One of the beauties of biking is its individuality, the ability to make of it what you want. Although the industry is keen to pigeonhole products and riding styles into categories, there are plenty of riders who refuse to be labelled. The funny thing is that, like hipsters, by trying to look different they end up falling into a category of their own which, again like hipsters, is often signified by an abundance facial hair.
Beards are a must-have, surprisingly. There’s no excuse for not growing one, since the niche bike rider will be male and at least 30. Length is good, but bushiness is also requisite. A fluffy set of mutton chops or a goatee is a surefire way to ensure he doesn’t get bothered by girls when he’s out on the trails or down the pub. Tattoos are a recommended addition – a cog on the back of the calf is a good starting point, but skulls, flames and other bike parts are also approved. He will express his love of prog rock with a Grateful Dead or Pink Floyd Primal Wear jersey.
Kind of goes without saying that a hearty beard is an essential for this type of rider (Photo: Getty images)
Wooah there, very dodgy tattoo alert! (Photo: Getty images)
Wheels of steel
The beardy-weirdy will pick an outlandishly large wheel and tyre size and adamantly justify to anyone who will listen, and even those who won’t, that his choice is the future. “It’s way faster and more fun than everything else.” The fact that no pro has ever won a race on a plus bike or fatbike? Na, that doesn’t matter – in the eyes of the niche rider their beloved 36in wheeled, fat tyred beast is still the best. Suspension? No thank you. Who needs it anyway if you’re bouncing along on tyres as wide a tractor’s? If you must have suspension, it needs to involve dual fork legs, elastomers and lots of pivots.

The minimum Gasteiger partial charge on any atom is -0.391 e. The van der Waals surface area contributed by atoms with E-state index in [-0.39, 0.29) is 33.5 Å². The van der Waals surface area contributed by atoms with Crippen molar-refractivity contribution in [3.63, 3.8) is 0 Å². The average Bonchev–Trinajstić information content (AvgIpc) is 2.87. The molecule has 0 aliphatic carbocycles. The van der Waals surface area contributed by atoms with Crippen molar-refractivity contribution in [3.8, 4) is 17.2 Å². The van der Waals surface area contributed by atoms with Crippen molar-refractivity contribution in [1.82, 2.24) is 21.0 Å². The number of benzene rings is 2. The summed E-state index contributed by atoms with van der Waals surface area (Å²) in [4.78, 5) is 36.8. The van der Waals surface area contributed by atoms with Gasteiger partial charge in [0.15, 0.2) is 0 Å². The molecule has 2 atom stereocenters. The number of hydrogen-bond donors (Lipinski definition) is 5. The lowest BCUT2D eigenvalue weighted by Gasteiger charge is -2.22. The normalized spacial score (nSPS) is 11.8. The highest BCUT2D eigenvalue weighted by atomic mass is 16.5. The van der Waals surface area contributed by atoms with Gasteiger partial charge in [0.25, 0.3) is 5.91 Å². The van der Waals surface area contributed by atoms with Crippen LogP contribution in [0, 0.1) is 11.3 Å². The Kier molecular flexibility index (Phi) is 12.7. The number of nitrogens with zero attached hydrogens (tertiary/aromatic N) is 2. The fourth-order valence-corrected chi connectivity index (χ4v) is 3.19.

Tyres have to be big and fat and wide.
Cogs and cow bars
For the specialist bike rider, singlespeeds are best. It’s totally impractical to run only one gear on a mountain bike so that makes him, in his warped world, more unique and means he can bond with other ‘special’ riders over their shared masochism. And forget standard shaped bars – this crowd go with something completely different. Cow bars, klunker bars, Jones bars, drops on a mountain bike – think of a shape you can bend aluminium into and some bewhiskered man is probably running it on the front of their bike.
There’s no limit to the amount of kit the beardy adventure type will strap to their bars
Out there’ riding
The leftfield rider wouldn’t be seen dead at a trail centre or downhill track. They much prefer to ride unpleasantly long distances cross-country, ideally with unridable bog sections and most likely in unsuitable weather conditions. The top dog of the species (in his eyes), the singlespeed rider, will put in hundreds of miles to achieve that skinny, malnourished look. The fatbiker needn’t worry too much about his real ale belly hindering his performance because his slow-rolling bike will stop him venturing too far afield, and he certainly won’t be railing any berms or hucking any drops. The 20kg of luggage, camping equipment and coffee-making apparatus he carries strapped to every tube of his frame will make sure of that.
You’re lucky to spot this type of rider – they’re like to be miles away from anywhere in as remote a spot as they can find
You can tell a beardy weirdy’s bike as there’s usually more kit than bike
Fat bikers like to locate the boggiest sections they can find for riding, in the name of adventure. (Photo: Getty images).
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